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I have a large Fortran90 application that I'm trying to debug. I'm trying to get all processors to dump their values of a particular variable at a given location in the program, but I only ever get subsets of the processors, sometimes with repeated processor ranks using the following code:

call mpi_barrier(mpi_comm_world, imstat)
do i = 0, nprocs
    if (rank == i) print*, rank, ! ... hopefully useful stuff
    call mpi_barrier(mpi_comm_world, imstat)
end do

I've had issues with stack corruption in this particular application in the past, so I suspect my problem is a bug like that. But I'm having trouble figuring out if the reason I'm not seeing the value on all processors is that bug or if my dumping code is somehow at fault.

Output the first time I call the routine (for nprocs = 30) is

rank, ntiltin =          29          1 m rank, ntiltin =          24          14
rank, ntiltin =          24          14
rank, ntiltin =          24          14
rank, ntiltin =          24          14
rank, ntiltin =          24          14
rank, ntiltin =          24          14
rank, ntiltin =          24          14
rank, ntiltin =          24          14
rank, ntiltin =          24          14
rank, ntiltin =          24          14
rank, ntiltin =          24          14
rank, ntiltin =          24          14
rank, ntiltin =          24          14
rank, ntiltin =          24          14
rank, ntiltin =          24          14
rank, ntiltin =          24          14
rank, ntiltin =          24          14
rank, ntiltin =          24          14
rank, ntiltin =          24          14
rank, ntiltin =          24          14
rank, ntiltin =          24          14
rank, ntiltin =          24          14
rank, ntiltin =          26          14
rank, ntiltin =          26          14
rank, ntiltin =          26          14
rank, ntiltin =          26          14
rank, ntiltin =          26          14
rank, ntiltin =          26          14
rank, ntiltin =          26          14
rank, ntiltin =          26          14
rank, ntiltin =          26          14
rank, ntiltin =          26          14
rank, ntiltin =          26          14
rank, ntiltin =          26          14
rank, ntiltin =          26          14
rank, ntiltin =          26          14
rank, ntiltin =          26          14
rank, ntiltin =          26          14
rank, ntiltin =          26          14
rank, ntiltin =          26          14
rank, ntiltin =          26          14
rank, ntiltin =          26          14
rank, ntiltin =          26          14
rank, ntiltin =          26          14
rank, ntiltin =          26          14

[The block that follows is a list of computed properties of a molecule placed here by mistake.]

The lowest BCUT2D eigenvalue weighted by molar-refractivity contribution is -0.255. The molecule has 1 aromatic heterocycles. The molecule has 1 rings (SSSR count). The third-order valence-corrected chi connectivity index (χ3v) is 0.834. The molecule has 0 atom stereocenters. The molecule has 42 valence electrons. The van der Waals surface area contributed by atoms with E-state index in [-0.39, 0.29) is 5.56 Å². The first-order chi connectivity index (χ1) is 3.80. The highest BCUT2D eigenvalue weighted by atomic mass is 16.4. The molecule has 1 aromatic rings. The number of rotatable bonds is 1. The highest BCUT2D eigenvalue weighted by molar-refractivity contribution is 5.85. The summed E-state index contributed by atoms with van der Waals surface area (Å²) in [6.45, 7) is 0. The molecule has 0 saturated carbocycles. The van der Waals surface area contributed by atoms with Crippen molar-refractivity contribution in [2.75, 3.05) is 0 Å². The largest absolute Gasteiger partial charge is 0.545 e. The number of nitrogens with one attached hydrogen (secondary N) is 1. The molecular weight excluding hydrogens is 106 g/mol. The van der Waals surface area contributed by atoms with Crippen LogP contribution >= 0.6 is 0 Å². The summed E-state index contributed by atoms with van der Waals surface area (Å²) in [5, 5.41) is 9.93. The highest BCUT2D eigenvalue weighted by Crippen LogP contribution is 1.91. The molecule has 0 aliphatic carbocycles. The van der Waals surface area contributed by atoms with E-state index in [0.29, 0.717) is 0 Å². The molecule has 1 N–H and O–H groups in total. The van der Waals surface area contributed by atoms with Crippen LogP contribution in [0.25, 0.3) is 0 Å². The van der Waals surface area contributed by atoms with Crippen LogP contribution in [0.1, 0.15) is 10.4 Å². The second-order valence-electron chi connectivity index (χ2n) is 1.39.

rank, ntiltin =          26          14
rank, ntiltin =          26          14

And another, the next time I call the same routine:

rank, ntiltin =          20           5
rank, ntiltin =          28           5
rank, ntiltin =          20           5
rank, ntiltin =          20           5
rank, ntiltin =          20           5

It also looks like I'm having output buffering issues, but I compiled using ifort, and a Google search turned up a result (Enable buffered I/O to stdout with Intel ifort compiler) that seemed to indicate that buffering to stdout is not something ifort will do. I am redirecting the output to a file, so perhaps there's some system buffering in there, and that's my problem?

So my question is does that look like a reasonable code snippet to dump out the values of a variable on all processors, or is my lack of sleep catching up with me?

Thanks in advance!

share|improve this question
    
Hi Tim - the fastest way to solve these kinds of problems is to use a debugger - as these report exactly what is happening, without the fog of output buffering. See: stackoverflow.com/questions/5985424/parallel-debuggers for some opinions and suggestions. –  David Mar 8 '14 at 22:45

1 Answer 1

If you are suspecting a stack corruption problem, it's a general idea not to print to standard output. This is more important with MPI, where stdout itself is re-routed to task 0 that perform the actual writes.

As a general suggestion, in this case just let each task open one file, parametrized with its task-id, and let each of them write to the file, and perform a flush after each write.

In order to properly align the files, just print something more, like the iteration numbers, to let you rebuild the proper order in the separated output files.

I know, it's annoying, but sometimes it's needed to spot... annoying problems! Once you have solved it, just get rid of all of it.

If you are dealing with a large project, you can evaluate to use #ifdef's and the C preprocessors to parametrically enable/disable them at compile time

share|improve this answer
    
Writing debug stuff into distinct files for each process is the best approach, I think, at least for small number of processes. Anyway, two other options could be: use mpi_gather to collect the data and have one process printing them all together. Use a parallel debugger to have a look at specific values. –  haraldkl Mar 6 '14 at 1:19

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